As an answer to that demand, Pride applied a lesser version of the same formula (with the same names), this time in the heavyweight division.
For this first round of the tournament, there were only eight fights, all within the tournament bracket. While that was indeed a downsizing of bouts, it was also easily understood; the middleweight Grand Prix had been conducted over two shows, where this Grand Prix would be realized over three events.
Anytime the tournament format is implemented, some upsets are expected, mainly because the previous tournaments have all been conducted in a single night. We did not expect much of the improbable on this tournament, given it was broken down to allow for fighter recovery.
Then, as the event unfolded, we were reminded that there are more causes for upsets than fighter injury or time constraints.
First off, we saw Herring dispatch Kazuo Takahashi in the first round via TKO due to punches.
Then, if we look back at the tournament with today’s appreciation of weight classes and the like, suddenly we get a newfound appreciation for the rules and fighters like Penn, who confounded the notion that a smaller fighter could move up in weight and do well.
This is because the next fight of the evening saw the heavyweight monster that is Sergei Kharitonov throw a beating onto the former middleweight Murilo “Ninja” Rua. The simple facts are that this fight should have never happened, but it did and Kharitonov won via KO due to punches in Round 1.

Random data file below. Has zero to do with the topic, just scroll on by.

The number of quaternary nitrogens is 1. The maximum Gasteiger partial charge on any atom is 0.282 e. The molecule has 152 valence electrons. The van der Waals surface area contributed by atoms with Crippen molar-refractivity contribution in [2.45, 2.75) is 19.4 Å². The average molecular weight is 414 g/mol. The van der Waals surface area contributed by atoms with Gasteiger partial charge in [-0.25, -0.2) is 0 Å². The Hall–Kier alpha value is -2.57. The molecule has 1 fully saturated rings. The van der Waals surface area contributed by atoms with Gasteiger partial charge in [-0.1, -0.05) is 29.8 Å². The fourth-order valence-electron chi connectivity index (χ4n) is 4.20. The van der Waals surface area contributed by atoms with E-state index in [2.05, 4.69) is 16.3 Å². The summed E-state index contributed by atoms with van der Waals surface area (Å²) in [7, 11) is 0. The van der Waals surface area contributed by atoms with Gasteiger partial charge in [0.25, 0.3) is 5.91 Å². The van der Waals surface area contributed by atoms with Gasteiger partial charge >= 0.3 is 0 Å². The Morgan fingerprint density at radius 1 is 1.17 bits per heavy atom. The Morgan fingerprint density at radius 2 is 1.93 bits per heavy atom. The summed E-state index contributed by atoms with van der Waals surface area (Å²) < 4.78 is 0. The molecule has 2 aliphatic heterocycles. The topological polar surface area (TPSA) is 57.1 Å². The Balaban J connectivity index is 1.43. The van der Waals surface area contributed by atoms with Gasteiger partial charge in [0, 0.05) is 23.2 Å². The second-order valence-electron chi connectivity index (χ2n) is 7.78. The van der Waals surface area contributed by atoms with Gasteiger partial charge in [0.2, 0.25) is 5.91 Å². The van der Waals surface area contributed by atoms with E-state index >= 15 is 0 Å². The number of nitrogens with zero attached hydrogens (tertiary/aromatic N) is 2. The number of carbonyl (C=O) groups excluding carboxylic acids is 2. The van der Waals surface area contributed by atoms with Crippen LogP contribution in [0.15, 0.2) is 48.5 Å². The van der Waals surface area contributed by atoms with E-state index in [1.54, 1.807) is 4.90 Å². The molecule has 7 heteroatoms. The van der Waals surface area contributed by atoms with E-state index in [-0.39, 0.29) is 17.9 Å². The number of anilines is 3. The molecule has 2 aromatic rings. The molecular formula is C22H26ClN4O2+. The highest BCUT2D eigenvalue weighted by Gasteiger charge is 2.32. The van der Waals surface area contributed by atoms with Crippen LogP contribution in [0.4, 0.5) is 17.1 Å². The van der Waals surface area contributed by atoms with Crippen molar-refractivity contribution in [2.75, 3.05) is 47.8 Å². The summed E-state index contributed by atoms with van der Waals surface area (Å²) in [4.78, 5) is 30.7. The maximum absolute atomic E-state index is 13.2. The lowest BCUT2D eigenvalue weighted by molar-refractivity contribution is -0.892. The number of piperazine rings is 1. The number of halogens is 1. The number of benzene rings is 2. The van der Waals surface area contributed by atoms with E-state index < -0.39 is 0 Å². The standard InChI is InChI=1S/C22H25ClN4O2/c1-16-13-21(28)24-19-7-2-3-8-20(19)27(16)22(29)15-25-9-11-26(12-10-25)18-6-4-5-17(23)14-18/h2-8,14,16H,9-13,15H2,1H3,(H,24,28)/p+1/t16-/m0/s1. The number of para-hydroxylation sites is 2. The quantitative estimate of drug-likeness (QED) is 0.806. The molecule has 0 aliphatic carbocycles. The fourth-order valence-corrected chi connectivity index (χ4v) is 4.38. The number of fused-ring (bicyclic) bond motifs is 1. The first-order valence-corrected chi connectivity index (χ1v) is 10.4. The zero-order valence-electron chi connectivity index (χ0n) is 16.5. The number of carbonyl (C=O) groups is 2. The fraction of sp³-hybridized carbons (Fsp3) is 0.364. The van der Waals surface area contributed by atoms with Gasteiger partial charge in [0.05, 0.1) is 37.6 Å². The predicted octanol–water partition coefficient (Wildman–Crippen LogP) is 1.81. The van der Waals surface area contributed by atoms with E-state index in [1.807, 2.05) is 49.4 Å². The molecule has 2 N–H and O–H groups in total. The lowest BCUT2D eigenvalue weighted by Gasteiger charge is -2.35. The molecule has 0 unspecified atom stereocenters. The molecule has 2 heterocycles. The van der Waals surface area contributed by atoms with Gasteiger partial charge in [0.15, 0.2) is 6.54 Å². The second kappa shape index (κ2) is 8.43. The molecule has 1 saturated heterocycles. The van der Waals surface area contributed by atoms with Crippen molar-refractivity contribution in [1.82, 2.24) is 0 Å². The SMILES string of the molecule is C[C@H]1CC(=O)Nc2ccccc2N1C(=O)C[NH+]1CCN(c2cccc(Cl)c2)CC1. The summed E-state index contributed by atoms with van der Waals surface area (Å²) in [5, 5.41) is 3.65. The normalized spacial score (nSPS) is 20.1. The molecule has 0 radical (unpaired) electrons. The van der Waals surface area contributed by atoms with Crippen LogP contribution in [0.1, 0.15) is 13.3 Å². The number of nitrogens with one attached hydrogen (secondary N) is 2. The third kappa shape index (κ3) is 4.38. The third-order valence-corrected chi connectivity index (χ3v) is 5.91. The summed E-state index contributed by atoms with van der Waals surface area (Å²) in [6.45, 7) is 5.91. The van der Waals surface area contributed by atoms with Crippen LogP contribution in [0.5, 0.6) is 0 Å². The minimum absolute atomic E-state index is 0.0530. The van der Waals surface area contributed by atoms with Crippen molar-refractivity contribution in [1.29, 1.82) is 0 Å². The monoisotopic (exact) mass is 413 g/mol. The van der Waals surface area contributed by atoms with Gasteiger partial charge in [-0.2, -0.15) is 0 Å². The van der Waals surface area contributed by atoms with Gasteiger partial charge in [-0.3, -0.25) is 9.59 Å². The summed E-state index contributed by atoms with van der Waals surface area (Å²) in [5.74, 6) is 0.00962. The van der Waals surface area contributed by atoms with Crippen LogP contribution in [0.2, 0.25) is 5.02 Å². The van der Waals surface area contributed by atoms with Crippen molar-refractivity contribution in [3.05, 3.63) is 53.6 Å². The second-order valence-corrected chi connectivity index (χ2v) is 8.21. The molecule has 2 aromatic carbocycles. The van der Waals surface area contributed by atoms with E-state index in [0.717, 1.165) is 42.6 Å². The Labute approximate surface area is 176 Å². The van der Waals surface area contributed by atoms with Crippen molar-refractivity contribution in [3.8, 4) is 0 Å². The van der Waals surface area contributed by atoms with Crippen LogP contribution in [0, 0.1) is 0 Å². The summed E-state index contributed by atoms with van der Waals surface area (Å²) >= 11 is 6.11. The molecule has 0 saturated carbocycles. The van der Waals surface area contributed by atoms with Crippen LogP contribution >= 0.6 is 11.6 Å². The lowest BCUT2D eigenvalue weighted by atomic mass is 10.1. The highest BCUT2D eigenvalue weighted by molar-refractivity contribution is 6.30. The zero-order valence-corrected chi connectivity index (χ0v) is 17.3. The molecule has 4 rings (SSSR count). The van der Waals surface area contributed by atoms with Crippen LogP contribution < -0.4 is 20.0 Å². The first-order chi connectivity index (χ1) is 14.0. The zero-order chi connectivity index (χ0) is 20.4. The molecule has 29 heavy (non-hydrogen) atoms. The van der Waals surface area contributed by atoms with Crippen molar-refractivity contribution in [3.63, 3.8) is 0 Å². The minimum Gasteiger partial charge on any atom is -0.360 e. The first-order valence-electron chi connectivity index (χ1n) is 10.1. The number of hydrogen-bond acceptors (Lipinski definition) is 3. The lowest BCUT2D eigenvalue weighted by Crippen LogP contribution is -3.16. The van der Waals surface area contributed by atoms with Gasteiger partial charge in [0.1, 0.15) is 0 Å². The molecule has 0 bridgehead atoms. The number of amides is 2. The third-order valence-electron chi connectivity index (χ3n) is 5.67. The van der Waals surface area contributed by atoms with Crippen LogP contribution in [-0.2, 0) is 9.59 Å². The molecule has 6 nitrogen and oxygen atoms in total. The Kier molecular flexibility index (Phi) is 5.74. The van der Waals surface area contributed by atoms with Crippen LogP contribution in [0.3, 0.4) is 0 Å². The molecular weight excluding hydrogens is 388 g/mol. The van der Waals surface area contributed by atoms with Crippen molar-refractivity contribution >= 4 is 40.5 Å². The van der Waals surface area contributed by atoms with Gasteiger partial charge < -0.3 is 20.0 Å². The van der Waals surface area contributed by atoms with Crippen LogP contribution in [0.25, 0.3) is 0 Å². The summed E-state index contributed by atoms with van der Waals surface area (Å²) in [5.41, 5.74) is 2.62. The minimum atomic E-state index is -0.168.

Other fighters of lesser note advanced through the opening round as is often the case. But it was when Filipovic stepped in against Kevin Randleman that we started to pay attention again.
Randleman was a former UFC heavyweight champion and a very aggressive fighter. We figured he would at least put up a spirited fight for the man everyone expected to win: Cro-Cop.
The fight didn’t honestly last that long, but it remains one of the most memorable fights in MMA heavyweight history, nonetheless.
After some time spent successfully defending the takedown, Cro-Cop found himself in favorable range: in the middle if the ring, with Randleman standing right in from of him.
Normally, in this position, with such range, Cro-Cop had been nearly unstoppable; especially after having discovered the best way to thwart the takedown attempts of his current foe. And now, Randleman was standing right in front of him, waiting to be knocked out.